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RE: ITS#1679 gentle SIGHUP handling

Yes, what you suggest can be done, but I think it may be more effort than
it's worth. Much simpler just to go with the first idea. Set up a timer on
the old slapd that makes it quit even if there are active sessions, the
client can always reconnect and it'll get the new slapd.

  -- Howard Chu
  Chief Architect, Symas Corp.       Director, Highland Sun
  http://www.symas.com               http://highlandsun.com/hyc
  Symas: Premier OpenSource Development and Support

> -----Original Message-----
> From: owner-openldap-devel@OpenLDAP.org
> [mailto:owner-openldap-devel@OpenLDAP.org]On Behalf Of Hallvard B
> Furuseth
> Sent: Friday, April 05, 2002 2:43 AM
> To: Pierangelo Masarati
> Cc: openldap-devel@OpenLDAP.org
> Subject: Re: ITS#1679 gentle SIGHUP handling
> Pierangelo Masarati writes:
> > but as Howard noted, this feature would be strikingly interesting
> > if the *configuration* is changed while using the *same* database.
> There is one another way to restart slapd almost seamlessly, at
> least on many Unix variants.  Maybe I should implement this too?
> 1. Start a new slapd daemon which sends a control message to the
>    old slapd but does not open any listener connections.
> 2. Old slapd quits reading new requests from clients that already
>    have outstanding requests.  Instead it reads and processes one
>    request at a time per client.  Or is that how it works already?
> 3. When there are no more outstanding requests except the ones being
>    processed, old slapd stops reading new requests.  It send()s its
>    listener file descriptors to new slapd, along with the associated
>    LDAP URLs.
> 4. If both slapds are in readonly mode or if they use different
>    databases, new slapd can begin to accept new clients.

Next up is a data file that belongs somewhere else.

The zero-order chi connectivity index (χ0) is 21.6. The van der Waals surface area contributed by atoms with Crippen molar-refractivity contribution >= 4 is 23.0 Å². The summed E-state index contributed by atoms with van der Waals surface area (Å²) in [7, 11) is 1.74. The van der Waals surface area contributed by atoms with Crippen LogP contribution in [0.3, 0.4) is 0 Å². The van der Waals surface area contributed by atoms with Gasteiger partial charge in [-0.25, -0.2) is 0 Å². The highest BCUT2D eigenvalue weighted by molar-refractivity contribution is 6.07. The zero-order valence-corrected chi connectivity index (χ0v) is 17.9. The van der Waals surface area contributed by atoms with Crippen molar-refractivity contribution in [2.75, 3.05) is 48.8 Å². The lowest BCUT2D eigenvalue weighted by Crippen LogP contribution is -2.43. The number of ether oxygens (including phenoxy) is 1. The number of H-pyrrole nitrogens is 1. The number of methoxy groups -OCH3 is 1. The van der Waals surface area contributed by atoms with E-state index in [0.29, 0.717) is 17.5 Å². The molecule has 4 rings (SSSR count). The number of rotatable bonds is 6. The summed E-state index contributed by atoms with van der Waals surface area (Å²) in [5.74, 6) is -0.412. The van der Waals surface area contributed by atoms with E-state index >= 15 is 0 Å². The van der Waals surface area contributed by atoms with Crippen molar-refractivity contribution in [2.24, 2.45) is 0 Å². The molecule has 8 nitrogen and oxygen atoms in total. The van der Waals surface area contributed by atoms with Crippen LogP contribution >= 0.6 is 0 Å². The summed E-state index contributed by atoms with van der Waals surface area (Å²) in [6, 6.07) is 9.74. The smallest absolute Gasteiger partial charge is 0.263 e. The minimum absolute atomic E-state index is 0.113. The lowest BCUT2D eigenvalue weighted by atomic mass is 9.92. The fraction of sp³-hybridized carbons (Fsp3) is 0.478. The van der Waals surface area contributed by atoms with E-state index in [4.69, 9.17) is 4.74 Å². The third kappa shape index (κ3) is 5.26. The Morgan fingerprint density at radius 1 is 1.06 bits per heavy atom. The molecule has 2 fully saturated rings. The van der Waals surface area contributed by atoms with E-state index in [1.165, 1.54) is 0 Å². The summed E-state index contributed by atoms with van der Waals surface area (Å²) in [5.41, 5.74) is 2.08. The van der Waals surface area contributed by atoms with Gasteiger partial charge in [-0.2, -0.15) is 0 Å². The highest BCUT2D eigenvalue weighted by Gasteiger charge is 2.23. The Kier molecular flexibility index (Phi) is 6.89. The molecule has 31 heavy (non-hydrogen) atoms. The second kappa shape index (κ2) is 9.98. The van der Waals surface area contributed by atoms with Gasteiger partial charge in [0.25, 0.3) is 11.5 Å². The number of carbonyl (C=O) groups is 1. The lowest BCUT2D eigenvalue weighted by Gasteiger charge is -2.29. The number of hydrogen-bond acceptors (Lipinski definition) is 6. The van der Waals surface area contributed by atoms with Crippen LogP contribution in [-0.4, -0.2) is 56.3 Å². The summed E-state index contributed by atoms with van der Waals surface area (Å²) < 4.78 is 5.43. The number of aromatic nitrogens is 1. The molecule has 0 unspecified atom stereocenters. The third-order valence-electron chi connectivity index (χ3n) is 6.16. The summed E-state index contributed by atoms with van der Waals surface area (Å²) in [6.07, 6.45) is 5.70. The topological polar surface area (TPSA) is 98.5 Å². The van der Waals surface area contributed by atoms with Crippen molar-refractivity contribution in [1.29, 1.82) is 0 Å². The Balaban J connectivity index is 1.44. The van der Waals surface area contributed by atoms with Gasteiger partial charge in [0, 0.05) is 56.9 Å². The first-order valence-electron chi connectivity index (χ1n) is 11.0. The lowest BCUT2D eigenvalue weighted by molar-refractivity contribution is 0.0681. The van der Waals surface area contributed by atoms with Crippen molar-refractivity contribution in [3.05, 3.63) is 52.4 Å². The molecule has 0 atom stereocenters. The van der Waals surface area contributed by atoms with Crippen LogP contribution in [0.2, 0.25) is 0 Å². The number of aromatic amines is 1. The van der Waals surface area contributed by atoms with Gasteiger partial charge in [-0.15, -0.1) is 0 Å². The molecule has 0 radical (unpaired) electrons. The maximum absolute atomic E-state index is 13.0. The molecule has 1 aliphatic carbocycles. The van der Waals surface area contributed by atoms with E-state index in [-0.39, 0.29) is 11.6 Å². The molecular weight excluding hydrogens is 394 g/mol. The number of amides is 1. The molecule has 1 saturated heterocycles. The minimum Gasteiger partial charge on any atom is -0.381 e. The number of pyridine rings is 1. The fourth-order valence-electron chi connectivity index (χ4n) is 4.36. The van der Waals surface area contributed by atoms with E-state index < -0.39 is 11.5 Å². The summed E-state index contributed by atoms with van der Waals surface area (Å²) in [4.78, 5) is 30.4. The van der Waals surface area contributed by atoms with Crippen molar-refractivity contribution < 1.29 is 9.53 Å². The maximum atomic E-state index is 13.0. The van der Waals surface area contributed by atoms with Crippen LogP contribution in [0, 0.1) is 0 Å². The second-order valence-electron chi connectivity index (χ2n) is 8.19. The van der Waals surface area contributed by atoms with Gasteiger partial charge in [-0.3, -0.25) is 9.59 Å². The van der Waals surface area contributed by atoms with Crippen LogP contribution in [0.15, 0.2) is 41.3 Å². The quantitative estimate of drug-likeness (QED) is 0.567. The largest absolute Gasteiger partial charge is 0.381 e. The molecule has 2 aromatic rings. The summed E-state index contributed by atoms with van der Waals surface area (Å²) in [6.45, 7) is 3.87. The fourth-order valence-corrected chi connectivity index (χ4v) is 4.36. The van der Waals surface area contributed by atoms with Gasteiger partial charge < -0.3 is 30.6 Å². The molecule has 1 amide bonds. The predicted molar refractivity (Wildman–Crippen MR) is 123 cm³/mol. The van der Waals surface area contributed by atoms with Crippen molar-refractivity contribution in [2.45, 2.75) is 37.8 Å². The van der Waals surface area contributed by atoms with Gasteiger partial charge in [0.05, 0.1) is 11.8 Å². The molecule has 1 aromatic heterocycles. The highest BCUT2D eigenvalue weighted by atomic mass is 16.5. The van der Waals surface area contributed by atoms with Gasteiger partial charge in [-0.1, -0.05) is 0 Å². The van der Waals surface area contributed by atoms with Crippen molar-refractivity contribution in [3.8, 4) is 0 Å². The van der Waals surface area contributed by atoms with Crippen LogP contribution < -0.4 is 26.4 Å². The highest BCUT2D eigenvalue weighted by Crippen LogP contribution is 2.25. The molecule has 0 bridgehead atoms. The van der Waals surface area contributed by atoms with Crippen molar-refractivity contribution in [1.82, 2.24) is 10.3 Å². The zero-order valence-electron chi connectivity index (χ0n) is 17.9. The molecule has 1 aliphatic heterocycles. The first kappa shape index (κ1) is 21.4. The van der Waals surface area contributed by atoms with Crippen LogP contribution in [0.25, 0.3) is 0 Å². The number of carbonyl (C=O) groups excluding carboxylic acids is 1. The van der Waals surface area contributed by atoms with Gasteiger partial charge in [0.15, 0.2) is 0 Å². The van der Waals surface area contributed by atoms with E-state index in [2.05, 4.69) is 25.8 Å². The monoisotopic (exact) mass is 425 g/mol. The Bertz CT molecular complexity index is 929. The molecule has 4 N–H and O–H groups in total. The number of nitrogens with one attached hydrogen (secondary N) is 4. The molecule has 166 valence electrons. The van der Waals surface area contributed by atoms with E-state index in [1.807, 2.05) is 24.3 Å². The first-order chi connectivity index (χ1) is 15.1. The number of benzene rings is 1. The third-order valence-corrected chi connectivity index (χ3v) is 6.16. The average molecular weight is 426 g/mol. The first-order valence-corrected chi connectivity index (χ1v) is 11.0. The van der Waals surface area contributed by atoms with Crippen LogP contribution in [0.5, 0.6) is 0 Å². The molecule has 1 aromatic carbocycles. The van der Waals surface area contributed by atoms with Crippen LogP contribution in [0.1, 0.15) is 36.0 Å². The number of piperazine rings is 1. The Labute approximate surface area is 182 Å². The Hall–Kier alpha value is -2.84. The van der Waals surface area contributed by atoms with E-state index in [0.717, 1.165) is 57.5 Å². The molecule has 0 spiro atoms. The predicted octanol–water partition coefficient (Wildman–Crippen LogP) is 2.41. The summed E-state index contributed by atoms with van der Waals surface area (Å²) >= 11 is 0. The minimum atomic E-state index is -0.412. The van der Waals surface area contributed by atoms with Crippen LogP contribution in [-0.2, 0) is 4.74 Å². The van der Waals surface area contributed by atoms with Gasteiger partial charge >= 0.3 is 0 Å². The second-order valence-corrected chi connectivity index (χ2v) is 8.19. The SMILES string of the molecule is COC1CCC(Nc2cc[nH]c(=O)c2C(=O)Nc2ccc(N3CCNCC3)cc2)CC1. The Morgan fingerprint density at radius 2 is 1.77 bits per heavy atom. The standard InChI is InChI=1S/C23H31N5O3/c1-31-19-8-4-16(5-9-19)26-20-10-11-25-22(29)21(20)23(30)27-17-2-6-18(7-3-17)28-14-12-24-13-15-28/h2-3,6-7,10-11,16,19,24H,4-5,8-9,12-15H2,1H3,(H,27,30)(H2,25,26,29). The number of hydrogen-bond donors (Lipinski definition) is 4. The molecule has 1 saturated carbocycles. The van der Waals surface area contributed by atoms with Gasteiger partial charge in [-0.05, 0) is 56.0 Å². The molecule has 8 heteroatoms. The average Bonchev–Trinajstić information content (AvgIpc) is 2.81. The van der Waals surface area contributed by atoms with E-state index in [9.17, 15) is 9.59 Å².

> 5. When a client's final outstanding request is processed, old slapd
>    send()s the client's file descriptor to new slapd, along with the
>    Connection struct describing the client.
> 6. When all clients are done, old slapd terminates.
> 7. New slapd starts up properly, if it didn't in step 4.
> In theory old slapd can close the databases and new slapd start up
> as soon as all requests' database accesses are finished, they do not
> need to wait until the results have been sent.  I'm not sure if that
> can be fitted into the current design of the backends, though.
> Ldap will slow down a bit in step 2, and hang in steps 3-6 for as
> long as it can take old slapd to process a request and send the
> results.  I don't know how much time I'm talking about here?
> Is it so much that the 'gentle SIGHUP' approach is better?
> There are a few problems:
> - I don't know what to do about paged results.  The simplest way I
>   can think of is for old slapd to wait to start step 1 until there
>   are no paged requests, and if that doesn't happen in X seconds,
>   abort the connections to clients with paged requests.
> - A socket can get full, can't it?  So if a client doesn't read the
>   results at once, slapd can get stuck trying to send the results.
>   The simplest solution is to abort the connection after Y seconds,
>   but if we can close the databases first, that's not necessary.
> - I think a client can hang due to congestion after step 2 if it
>   pours a lot of requests into slapd quickly without reading the
>   results at once.  Then slapd can be stuck trying to send the old
>   results into a full socket.  Again, the simplest solution is to
>   abort the connection if the client doesn't wise up after Y
>   seconds.
> - If there is a deadlock in slapd somewhere so a client is
>   deadlocked but the rest of slapd is not, old slapd won't
>   terminate.  Again, abort the client connection after Y seconds.
> Have I missed anything?
> Do you know what of this is likely to be harder than it looks?
> Is there any reason why it would be a good idea for old slapd to
> send its outstanding _requests_ to new slapd as well?  I'd rather
> avoid that before it gets even more complicated.
> --
> Hallvard